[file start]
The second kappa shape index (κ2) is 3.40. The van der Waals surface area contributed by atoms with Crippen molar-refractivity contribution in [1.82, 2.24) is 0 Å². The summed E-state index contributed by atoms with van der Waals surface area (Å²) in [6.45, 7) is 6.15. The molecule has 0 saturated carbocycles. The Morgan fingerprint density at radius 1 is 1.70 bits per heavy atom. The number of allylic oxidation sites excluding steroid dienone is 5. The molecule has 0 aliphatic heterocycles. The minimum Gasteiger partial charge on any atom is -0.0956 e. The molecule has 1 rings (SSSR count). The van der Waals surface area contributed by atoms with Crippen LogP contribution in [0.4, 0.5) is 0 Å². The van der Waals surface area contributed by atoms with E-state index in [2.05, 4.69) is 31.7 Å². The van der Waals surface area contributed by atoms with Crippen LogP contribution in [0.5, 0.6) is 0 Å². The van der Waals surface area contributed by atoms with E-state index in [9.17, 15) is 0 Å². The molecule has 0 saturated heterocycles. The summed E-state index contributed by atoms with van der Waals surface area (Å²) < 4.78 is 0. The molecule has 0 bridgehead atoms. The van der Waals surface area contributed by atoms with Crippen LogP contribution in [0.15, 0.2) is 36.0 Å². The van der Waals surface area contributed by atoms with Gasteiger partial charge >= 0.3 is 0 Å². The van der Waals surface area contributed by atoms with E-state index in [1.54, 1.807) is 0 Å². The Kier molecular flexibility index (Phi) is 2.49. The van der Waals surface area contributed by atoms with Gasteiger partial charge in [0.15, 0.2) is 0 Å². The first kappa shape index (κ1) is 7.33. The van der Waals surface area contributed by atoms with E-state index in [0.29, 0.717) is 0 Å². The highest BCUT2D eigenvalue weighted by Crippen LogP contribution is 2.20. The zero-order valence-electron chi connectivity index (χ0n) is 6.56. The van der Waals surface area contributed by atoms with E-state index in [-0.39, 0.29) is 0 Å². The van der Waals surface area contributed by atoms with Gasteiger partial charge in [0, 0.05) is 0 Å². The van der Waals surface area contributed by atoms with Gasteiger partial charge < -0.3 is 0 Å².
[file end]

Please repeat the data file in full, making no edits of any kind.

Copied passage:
The second kappa shape index (κ2) is 3.40. The van der Waals surface area contributed by atoms with Crippen molar-refractivity contribution in [1.82, 2.24) is 0 Å². The summed E-state index contributed by atoms with van der Waals surface area (Å²) in [6.45, 7) is 6.15. The molecule has 0 saturated carbocycles. The Morgan fingerprint density at radius 1 is 1.70 bits per heavy atom. The number of allylic oxidation sites excluding steroid dienone is 5. The molecule has 0 aliphatic heterocycles. The minimum Gasteiger partial charge on any atom is -0.0956 e. The molecule has 1 rings (SSSR count). The van der Waals surface area contributed by atoms with Crippen LogP contribution in [0.4, 0.5) is 0 Å². The van der Waals surface area contributed by atoms with E-state index in [2.05, 4.69) is 31.7 Å². The van der Waals surface area contributed by atoms with Crippen LogP contribution in [0.5, 0.6) is 0 Å². The van der Waals surface area contributed by atoms with E-state index in [9.17, 15) is 0 Å². The molecule has 0 saturated heterocycles. The summed E-state index contributed by atoms with van der Waals surface area (Å²) < 4.78 is 0. The molecule has 0 bridgehead atoms. The van der Waals surface area contributed by atoms with Crippen LogP contribution in [0.15, 0.2) is 36.0 Å². The van der Waals surface area contributed by atoms with Gasteiger partial charge >= 0.3 is 0 Å². The van der Waals surface area contributed by atoms with E-state index in [1.54, 1.807) is 0 Å². The Kier molecular flexibility index (Phi) is 2.49. The van der Waals surface area contributed by atoms with Gasteiger partial charge in [0.15, 0.2) is 0 Å². The first kappa shape index (κ1) is 7.33. The van der Waals surface area contributed by atoms with E-state index in [0.29, 0.717) is 0 Å². The highest BCUT2D eigenvalue weighted by Crippen LogP contribution is 2.20. The zero-order valence-electron chi connectivity index (χ0n) is 6.56. The van der Waals surface area contributed by atoms with E-state index in [-0.39, 0.29) is 0 Å². The van der Waals surface area contributed by atoms with Gasteiger partial charge in [0, 0.05) is 0 Å². The van der Waals surface area contributed by atoms with Gasteiger partial charge < -0.3 is 0 Å².